The Latest: N.Korea defector enjoys US films, S.Korean songs

In this undated photo provided on Tuesday, Nov. 21, 2017, by the North Korean government, North Korean leader Kim Jong Un visits the the Sungri Motor Complex in Pyeongannam-do, North Korea. The Trump administration is due to announce new sanctions on North Korea on Tuesday, Nov. 21, 2017, after declaring it a state sponsor of terrorism in the latest push to isolate the pariah nation. Independent journalists were not given access to cover the event depicted in this image distributed by the North Korean government. The content of this image is as provided and cannot be independently verified. Korean language watermark on image as provided by source reads: "KCNA" which is the abbreviation for Korean Central News Agency. (Korean Central News Agency/Korea News Service via AP)

A South Korean hospital says a North Korean soldier who was shot by his comrades while fleeing to the South has regained consciousness and is enjoying American movies and South Korean pop songs on television

SEOUL, South Korea — The Latest on North Korean tensions (all times local):

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8 p.m.

A South Korean hospital says a North Korean soldier who was shot by his comrades while fleeing to the South has regained consciousness and is enjoying American movies and South Korean pop songs on television.

Doctor Lee Cook-jong at Ajou University Medical Center said Wednesday the hospital has turned on the TV for the soldier since Tuesday.

He says the soldier watched "Transformers," ''CSI," and "Bruce Almighty," and enjoyed the song "Gee" by popular South Korean female band "Girls' Generation."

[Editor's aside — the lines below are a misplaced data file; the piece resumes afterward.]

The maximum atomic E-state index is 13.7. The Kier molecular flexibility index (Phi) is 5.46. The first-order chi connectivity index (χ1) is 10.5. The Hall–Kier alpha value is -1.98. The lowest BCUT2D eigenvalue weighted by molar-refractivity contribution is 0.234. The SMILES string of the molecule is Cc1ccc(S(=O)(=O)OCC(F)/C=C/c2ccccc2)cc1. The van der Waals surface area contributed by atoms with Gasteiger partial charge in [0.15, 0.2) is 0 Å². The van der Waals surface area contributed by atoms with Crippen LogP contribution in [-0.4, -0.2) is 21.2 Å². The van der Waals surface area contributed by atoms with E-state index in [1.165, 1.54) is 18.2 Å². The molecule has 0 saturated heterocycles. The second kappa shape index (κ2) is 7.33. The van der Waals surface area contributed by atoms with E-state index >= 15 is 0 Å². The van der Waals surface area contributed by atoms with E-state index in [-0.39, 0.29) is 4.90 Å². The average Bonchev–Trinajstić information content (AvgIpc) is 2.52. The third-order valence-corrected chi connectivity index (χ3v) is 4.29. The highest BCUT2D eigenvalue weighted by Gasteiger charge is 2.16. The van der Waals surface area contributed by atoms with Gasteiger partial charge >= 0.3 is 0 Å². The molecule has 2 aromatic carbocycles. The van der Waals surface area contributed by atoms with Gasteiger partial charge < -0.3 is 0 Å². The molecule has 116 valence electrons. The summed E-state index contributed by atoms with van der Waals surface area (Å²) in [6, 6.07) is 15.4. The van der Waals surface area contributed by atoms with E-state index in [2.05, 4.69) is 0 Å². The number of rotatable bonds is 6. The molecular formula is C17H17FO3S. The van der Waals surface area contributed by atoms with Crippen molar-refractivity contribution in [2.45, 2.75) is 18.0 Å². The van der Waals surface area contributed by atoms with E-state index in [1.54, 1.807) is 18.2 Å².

The soldier was shot several times by fellow North Korean soldiers as he fled across the border to South Korea on Nov. 13.

He underwent two rounds of surgeries to repair internal organ damage and other injuries.

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7 p.m.

North Korea has called U.S. President Donald Trump's decision to relist the country as a state sponsor of terrorism a "serious provocation" that justifies its development of nuclear weapons.

The North's official Korean Central News Agency said Wednesday that the country has no connection to terrorism and "doesn't care whether or not the United States places the hat of terrorism on our heads."

The agency said the action by the United States was a "violent infringement" of North Korea's rights and shows it should continue to "firmly grab the treasured nuclear sword" to protect itself from American hostility.

Experts say the U.S. decision to put North Korea back on its terrorism blacklist will have limited practical effects, but may make a diplomatic solution of the nuclear standoff more difficult.

North Korea has yet to comment on the defection of a North Korean soldier who is being treated for gunshot wounds in South Korea after being shot by comrades during his escape.

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